Perhaps one answer to the sickening repetition of #MeToo stories is to recognize the fact that many people (I'm talking here almost exclusively about males) are simply not mature about their own physicality and needs. Beyond that, they have not been taught to value and respect the human bodies of others. In Christian theological terms, those bodies are understood to be the temple of the Holy Spirit. And those bodies are what, in some mysterious way, will be redeemed, as proposed by the Christian doctrine of the resurrection of the body.

Human bodies, according to this theology, bear the image of God (the imago dei) and, thus, are in some sense sacred themselves.

But not a lot of faith communities spend time talking frankly about human bodies and how we -- no matter our gender, no matter whether straight or LGBTQ -- are to understand and respect them.

It pleases me to tell you that the pastors of the congregation to which I belong have been focusing this month on exactly that: human bodies. Here you will find some resources to go along with this sermon series on the subject.

This is a step toward progress. But clearly more is needed -- not just from other faith communities but from parents, grandparents, school teachers, coaches, politicians, physicians and others.

And more help is needed from the entertainment industry, which often seems to assume the human body is merely a toy to manipulate for self-satisfying purposes.

Look. Blaming God in this, as I first suggested, is simply silly. It's as if we're accusing God of getting a D-minus in a design class. But it's important to acknowledge how natural our sexual urges are and to find ways to respond to those urges in healthy and beautiful ways, not in ways that devalue other human bodies.

To have an acknowledged sexual predator as president doesn't help, of course. In fact, it's a disaster. But even that is no excuse for us not doing what we can to teach a healthy sexual ethic to our children and grandchildren -- and to abide by that ethic ourselves.

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David Clohessy, who resigned from SNAP (Survivors Network of those Abused by Priests) in 2016 because of controversy over a lawsuit brought by a former SNAP employee, has returned to the organization to be a spokesman. I have met David several times and have felt the work that SNAP does is important so that abuse victims have a voice. I hope he does well in this role.

When a religious minority gets suppressed: 9-27-18

When India achieved independence from Britain in August 1947, the country was partitioned. The largest part of the subcontinent was designated as India and its population would be predominantly Hindu. Two smaller areas were called West and East Pakistan (the latter later becoming Bangladesh), and their populations would be predominantly Muslim.

India-mapAs Hindus living in the new Pakistan and Muslims living in the new India moved to live with others of their religious tradition, they crossed paths on the road. Murder and mayhem broke out.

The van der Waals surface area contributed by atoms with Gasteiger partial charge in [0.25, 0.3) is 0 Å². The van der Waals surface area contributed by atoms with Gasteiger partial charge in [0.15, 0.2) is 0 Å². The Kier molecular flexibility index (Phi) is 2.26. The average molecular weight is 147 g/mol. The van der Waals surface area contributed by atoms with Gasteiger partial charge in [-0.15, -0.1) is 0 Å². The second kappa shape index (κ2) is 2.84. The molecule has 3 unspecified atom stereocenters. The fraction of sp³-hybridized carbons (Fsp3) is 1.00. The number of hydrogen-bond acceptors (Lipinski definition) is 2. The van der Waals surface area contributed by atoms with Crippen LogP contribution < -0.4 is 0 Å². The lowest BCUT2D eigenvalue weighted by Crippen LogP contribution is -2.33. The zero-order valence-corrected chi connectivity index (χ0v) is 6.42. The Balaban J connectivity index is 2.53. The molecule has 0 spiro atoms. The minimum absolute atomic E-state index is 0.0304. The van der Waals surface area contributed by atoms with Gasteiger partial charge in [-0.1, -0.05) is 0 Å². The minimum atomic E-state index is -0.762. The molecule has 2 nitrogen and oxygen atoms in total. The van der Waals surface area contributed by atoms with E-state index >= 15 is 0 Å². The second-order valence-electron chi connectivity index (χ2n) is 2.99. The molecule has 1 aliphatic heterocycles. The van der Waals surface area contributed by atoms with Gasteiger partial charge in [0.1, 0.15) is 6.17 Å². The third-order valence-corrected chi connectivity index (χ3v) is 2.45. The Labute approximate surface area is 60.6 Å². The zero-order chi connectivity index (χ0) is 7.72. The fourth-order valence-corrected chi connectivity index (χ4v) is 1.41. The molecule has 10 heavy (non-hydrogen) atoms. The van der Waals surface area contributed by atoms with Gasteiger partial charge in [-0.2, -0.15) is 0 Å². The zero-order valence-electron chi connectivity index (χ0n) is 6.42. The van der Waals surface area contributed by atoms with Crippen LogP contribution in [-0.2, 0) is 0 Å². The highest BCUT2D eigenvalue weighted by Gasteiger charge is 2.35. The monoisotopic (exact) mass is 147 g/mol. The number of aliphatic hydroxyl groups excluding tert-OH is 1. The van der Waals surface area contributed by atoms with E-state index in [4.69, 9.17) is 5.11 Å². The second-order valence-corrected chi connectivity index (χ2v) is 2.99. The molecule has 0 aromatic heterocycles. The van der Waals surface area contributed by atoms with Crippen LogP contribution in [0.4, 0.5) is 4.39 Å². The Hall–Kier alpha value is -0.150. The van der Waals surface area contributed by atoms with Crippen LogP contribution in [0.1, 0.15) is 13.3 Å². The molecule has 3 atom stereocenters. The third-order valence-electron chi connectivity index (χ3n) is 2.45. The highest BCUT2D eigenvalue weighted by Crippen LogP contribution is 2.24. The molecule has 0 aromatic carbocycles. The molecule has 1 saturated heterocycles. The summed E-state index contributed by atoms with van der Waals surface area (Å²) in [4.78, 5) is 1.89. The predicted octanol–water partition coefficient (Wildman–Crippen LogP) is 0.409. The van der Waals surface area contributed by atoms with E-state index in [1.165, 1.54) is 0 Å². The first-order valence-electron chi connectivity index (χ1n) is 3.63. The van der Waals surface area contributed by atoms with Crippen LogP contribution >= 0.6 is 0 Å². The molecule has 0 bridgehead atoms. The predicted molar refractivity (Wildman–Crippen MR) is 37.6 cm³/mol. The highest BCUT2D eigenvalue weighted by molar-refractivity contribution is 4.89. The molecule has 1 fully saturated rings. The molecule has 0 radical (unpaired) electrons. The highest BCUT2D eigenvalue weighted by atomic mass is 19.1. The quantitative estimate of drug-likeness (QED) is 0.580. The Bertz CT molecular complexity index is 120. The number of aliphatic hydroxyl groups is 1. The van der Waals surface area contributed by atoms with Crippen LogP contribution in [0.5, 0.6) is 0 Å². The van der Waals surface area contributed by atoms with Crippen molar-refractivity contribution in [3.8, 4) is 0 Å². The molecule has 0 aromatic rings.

As The New Yorker has reported, partition displaced some 15 million people and killed a million. And this byproduct of imperialism still is producing terrible effects today.

For instance, a new study finds that Muslims in India (who make up about 14 percent of the 1.3 billion population today) suffer from an almost complete lack of upward economic mobility despite the fact that India's economy has grown substantially in recent years.

As the story about the study to which I just linked you notes, "India’s Muslim community has for long faced discrimination and relatively lower living standards. Previous research has shown that the Muslim community has the lowest rate of enrollment in higher education in India, accounting for just 4.4% of students. It also faces high levels of poverty, with 25% of India’s 370,000 beggars being Muslim."

My friend Markandey Katju, a retired judge on India's Supreme Court, has argued time and again that Pakistan is an artificial country that should be merged back into India. Here is what he said about all of that in 2016, for instance. Here is a piece he wrote in 2017 about the need for India and Pakistan to reunite. And here is something about this subject he e-mailed to me the other day:

India and Pakistan have been one country since Mughal times, and we share the same culture. When I meet Pakistanis I feel no different from them. We look like each other, we speak the same language, Hindustani, we have the same food habits, the common love for Urdu literature, etc. Indians and Pakistanis socialise abroad as if there had never been a Partition. In fact we are one country, artificially divided, but we must reunite.
Partition of India in 1947 was done on the basis of the bogus two-nation theory that Hindus and Muslims are two separate nations. If religion is the basis of a nation then almost every country will have to be partitioned, because there are Christians, Muslims, Hindus, Buddhists, etc., in almost every country, e.g. in UK, USA, France, Germany, etc.